Though not the long-sought Higgs boson, dubbed the "God particle," the new particle -- given the name cb(3P) -- is also a boson and is comprised of two quarks, elemental bits of matter, held together by the same 'strong force' that holds atomic nuclei together, scientists said.
"Analyzing the billions of particle collisions at the LHC is fascinating," Andy Chisholm, a Ph.D. student from the University of Birmingham in Britain who worked on the analysis, said in a university release.
"There are potentially all kinds of interesting things buried in the data, and we were lucky to look in the right place at the right time."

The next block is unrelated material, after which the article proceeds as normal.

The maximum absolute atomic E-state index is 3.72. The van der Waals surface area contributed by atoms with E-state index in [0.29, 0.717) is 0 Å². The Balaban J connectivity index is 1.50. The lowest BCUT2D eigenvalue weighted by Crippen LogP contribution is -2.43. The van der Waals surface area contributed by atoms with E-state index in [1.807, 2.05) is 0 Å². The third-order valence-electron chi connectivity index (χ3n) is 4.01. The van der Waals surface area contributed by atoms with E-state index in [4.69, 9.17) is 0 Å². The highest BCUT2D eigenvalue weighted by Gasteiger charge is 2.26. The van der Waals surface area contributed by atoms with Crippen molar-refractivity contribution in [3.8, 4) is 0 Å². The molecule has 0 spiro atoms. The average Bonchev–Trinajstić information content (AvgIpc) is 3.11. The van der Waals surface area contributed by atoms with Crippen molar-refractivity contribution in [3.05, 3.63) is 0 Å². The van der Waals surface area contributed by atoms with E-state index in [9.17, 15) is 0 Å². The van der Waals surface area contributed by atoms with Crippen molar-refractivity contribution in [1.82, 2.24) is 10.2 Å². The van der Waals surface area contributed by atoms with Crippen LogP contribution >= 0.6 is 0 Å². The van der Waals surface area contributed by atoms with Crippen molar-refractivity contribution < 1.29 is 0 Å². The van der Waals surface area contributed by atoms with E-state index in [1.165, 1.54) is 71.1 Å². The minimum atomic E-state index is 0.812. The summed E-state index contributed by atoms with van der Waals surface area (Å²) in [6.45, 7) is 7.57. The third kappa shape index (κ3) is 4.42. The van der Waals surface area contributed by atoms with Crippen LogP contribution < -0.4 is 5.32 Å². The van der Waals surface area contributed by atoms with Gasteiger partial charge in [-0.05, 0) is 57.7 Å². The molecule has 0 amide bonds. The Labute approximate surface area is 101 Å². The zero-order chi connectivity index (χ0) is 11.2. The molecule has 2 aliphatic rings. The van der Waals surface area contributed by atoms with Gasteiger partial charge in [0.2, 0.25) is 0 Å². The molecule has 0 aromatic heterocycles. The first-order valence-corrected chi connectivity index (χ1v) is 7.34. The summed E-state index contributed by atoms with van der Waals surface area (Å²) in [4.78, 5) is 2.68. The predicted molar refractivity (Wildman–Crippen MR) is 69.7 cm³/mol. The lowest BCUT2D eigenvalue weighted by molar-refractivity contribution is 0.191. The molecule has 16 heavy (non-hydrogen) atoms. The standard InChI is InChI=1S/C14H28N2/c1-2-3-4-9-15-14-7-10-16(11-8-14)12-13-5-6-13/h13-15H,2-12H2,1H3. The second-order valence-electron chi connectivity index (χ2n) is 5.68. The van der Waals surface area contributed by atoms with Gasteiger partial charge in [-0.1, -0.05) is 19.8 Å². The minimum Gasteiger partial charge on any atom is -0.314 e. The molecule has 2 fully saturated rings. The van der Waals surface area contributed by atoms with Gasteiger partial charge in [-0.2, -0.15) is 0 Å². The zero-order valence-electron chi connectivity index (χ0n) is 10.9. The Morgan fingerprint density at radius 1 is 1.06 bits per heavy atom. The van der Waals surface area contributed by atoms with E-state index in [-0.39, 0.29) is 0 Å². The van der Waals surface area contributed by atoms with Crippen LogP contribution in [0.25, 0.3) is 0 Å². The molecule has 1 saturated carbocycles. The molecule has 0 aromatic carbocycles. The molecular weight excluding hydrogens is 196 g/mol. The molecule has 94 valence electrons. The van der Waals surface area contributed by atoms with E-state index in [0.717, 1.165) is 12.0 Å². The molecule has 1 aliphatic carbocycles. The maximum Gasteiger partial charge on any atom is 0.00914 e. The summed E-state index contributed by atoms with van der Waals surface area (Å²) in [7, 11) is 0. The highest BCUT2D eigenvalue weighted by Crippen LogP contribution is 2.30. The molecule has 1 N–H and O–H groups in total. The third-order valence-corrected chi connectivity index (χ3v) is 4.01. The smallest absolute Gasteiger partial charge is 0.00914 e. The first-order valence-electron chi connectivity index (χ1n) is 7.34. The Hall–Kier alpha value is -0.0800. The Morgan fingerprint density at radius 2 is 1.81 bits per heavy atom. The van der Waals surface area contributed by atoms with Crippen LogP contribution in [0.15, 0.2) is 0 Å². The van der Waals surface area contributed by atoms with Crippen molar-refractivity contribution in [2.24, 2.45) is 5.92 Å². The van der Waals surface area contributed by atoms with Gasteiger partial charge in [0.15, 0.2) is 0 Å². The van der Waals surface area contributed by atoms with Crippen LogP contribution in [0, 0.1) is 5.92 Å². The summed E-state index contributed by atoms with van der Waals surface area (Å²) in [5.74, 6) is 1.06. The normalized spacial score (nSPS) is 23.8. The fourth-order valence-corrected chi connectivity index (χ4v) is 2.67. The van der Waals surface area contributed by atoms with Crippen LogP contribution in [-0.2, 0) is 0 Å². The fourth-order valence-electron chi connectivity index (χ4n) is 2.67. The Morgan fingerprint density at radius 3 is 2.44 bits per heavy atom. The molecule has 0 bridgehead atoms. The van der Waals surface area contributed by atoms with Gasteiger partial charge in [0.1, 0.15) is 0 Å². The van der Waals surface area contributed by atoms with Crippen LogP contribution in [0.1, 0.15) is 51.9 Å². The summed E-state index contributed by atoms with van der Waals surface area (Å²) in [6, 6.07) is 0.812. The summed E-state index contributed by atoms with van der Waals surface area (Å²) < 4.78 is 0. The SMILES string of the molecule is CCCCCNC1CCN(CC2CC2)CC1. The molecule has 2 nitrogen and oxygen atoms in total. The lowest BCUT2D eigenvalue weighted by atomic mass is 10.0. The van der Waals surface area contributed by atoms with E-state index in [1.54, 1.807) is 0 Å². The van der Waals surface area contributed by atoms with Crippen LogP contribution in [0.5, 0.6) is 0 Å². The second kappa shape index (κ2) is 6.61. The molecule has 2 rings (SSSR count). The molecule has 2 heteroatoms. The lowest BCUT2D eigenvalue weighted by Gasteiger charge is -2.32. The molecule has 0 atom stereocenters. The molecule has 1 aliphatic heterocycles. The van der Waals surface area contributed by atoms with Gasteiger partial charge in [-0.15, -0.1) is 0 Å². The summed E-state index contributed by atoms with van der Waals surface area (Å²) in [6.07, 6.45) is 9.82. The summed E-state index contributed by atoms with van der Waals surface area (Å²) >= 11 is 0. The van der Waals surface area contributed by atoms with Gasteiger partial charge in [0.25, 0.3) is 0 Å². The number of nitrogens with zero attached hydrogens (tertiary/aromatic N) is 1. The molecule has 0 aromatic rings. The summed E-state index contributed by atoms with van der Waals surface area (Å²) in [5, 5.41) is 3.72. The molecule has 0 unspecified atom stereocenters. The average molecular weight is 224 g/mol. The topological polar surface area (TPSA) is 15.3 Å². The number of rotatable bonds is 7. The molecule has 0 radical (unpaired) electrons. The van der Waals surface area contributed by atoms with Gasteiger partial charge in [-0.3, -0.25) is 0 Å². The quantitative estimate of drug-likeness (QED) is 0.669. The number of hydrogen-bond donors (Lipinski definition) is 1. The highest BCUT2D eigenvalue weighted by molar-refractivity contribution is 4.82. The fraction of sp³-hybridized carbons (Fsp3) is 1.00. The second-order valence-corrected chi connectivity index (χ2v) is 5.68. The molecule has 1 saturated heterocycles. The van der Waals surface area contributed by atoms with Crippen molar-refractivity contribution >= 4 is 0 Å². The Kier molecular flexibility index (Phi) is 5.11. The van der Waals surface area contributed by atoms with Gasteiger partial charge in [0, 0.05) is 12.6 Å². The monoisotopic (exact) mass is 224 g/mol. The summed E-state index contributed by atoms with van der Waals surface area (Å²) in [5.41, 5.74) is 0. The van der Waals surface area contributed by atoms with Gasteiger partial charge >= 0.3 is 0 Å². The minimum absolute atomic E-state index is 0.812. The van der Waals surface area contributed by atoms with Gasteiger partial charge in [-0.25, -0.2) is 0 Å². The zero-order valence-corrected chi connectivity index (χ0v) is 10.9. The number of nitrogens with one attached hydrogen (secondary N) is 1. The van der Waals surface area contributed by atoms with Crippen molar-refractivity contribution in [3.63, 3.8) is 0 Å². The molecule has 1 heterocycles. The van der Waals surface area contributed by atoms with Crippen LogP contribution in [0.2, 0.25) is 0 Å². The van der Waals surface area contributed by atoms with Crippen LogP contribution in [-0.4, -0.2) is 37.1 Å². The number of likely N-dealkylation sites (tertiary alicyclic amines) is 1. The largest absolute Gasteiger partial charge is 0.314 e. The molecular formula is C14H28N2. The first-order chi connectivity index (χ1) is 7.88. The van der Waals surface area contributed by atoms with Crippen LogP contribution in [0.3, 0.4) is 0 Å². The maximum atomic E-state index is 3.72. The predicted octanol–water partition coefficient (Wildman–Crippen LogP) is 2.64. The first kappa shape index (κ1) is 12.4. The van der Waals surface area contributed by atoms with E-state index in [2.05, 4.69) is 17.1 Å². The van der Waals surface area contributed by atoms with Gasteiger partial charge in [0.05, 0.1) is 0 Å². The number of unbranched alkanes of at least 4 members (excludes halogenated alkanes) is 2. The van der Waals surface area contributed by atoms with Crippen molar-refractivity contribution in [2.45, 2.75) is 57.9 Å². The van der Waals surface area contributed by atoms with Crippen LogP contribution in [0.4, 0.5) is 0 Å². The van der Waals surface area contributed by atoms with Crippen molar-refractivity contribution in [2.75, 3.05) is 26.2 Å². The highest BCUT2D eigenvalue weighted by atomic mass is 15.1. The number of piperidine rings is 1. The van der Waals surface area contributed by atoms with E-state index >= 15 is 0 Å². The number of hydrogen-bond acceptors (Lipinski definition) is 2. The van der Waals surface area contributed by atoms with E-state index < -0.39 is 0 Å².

"The cb(3P) is a particle that was predicted by many theorists, but was not observed at previous experiments," said James Walder, a Lancaster University research associate who worked on the analysis.
The discovery could be one step closer to uncovering the Higgs boson, researchers said.
"While people are rightly interested in the Higgs boson, which we believe gives particles their mass and may have started to reveal itself, a lot of the mass of everyday objects comes from the strong interaction we are investigating using the cb," said Roger Jones, head of the ATLAS group conducting LHC experiments.